The SDS official from Kotor Varos says that as the chairman of the municipal Crisis Staff, he asked the accused Stojan Zupljanin to ‘put a stop to the arbitrary actions’ by the special troops of the Security Services Center from Banja Luka after they killed several non-Serbs in the yard of the local health care centre. They committed other crimes too

Nedeljko Đekanović, svjedok na suđenju Mići Stanišiću i Stojanu ŽupljaninuNedeljko Đekanović, svjedok na suđenju Mići Stanišiću i Stojanu Župljaninu

Nedeljko Djekanovic, former president of the SDS municipal board in Kotor Varos, almost turned from an ‘unwilling’ to a ‘hostile witness’ at the trial of former Bosnian Serb police leaders Mico Stanisic and Stojan Zupljanin. Djekanovic was subpoenaed to come to The Hague and testify. For the best part of his evidence yesterday and today, Djekanovic avoided giving straight answers to questions asked by prosecutor Korner.

The prosecutor today showed Djekanovic the minutes of the municipal Crisis Staff he headed during the war; the minutes indicate that the commanders of military and police units reported to members of the Staff about their combat mission. When the witness was asked repeatedly if the Crisis Staff was kept informed about military and police actions, he denied it.

Noting that this was contrary to what Djekanovic said to the OTP investigators in an interview as a suspect, the prosecution formally asked the Trial Chamber to declare Djekanovic a ‘hostile witness’. This would allow the prosecution to cross-examine Djekanovic and confront him with what he had said in his interview with investigators. After a lengthy debate in which the defense objected to the prosecution’s request, the Trial Chamber decided to declare Djekanovic an ‘adverse witness’. Djekanovic then in part changed his evidence, agreeing that he received ‘very superficial information about those actions from time to time’.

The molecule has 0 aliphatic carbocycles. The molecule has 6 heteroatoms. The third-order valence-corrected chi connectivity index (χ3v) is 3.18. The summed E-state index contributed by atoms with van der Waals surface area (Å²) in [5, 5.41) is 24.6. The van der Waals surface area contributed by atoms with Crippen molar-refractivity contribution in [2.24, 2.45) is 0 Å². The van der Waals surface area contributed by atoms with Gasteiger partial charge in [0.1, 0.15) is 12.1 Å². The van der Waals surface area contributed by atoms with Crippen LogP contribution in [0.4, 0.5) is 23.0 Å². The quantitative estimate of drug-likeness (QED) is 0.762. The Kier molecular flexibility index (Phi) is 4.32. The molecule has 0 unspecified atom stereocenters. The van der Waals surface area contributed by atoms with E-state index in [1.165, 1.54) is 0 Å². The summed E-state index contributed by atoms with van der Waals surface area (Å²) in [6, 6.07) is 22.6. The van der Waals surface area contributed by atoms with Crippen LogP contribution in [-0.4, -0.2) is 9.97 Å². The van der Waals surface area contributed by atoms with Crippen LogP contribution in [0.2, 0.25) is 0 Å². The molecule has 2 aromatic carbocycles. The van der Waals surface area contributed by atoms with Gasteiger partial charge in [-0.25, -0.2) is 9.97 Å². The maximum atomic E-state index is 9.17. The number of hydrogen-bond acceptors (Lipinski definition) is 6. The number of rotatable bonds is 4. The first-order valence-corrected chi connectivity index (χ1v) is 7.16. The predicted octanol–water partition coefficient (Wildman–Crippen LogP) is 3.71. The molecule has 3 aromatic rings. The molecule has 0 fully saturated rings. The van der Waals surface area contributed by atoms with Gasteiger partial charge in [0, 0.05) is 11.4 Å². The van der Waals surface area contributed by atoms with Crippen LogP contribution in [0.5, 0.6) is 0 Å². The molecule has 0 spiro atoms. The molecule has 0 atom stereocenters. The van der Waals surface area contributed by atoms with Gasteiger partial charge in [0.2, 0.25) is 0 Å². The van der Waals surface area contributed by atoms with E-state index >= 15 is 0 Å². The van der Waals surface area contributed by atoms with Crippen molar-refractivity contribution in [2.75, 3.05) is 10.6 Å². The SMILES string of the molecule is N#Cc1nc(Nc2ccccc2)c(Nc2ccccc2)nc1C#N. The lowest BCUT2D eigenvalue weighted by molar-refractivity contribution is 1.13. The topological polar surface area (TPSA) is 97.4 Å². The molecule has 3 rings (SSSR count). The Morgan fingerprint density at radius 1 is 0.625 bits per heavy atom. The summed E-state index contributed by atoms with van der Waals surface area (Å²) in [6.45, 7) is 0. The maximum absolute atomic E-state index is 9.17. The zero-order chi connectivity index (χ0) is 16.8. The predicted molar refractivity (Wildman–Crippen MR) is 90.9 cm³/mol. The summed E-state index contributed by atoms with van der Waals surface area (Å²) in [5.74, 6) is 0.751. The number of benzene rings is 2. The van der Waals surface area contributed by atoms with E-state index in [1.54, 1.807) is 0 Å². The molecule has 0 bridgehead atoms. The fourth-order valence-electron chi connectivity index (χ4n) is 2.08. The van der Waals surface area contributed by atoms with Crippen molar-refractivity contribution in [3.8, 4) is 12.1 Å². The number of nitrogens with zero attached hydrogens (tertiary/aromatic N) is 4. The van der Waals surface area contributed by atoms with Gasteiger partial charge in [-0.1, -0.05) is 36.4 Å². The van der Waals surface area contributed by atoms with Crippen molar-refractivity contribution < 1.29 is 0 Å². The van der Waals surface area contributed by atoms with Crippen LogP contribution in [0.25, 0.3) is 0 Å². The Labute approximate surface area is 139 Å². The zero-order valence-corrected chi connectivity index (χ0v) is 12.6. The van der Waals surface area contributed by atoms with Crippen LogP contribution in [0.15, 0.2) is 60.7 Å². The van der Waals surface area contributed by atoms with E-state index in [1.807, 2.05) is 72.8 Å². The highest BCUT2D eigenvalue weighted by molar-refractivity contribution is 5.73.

According to the minutes from the meeting on 26 June 1992, the Crisis Staff members discussed an incident where several civilians were killed in the yard of the local health center the day before by the special police from Banja Luka. The murder is listed among crimes in the appendix of the indictment against Stanisic and Zupljanin. After that meeting, the witness asked the accused Zupljanin, who was chief of the Security Services Center in Banja Luka, to ‘put a stop to arbitrary actions of some people’. Members of the special units, Djekanovic complained to Zupljanin, looted houses and drove cars that had been left behind to Banja Luka.

Despite the complaints about the conduct of the CSB special unit, its members were not withdrawn from Kotor Varos. The witness agreed with this claim after he was shown the minutes from a meeting of the Crisis Staff in July 1992, when complaints were made about the actions of the special forces.

As his testimony proceeded, Djekanovic denied he had ever heard the screams of prisoners who were being beaten in the police station located near to his office. Djekanovic continues his evidence tomorrow.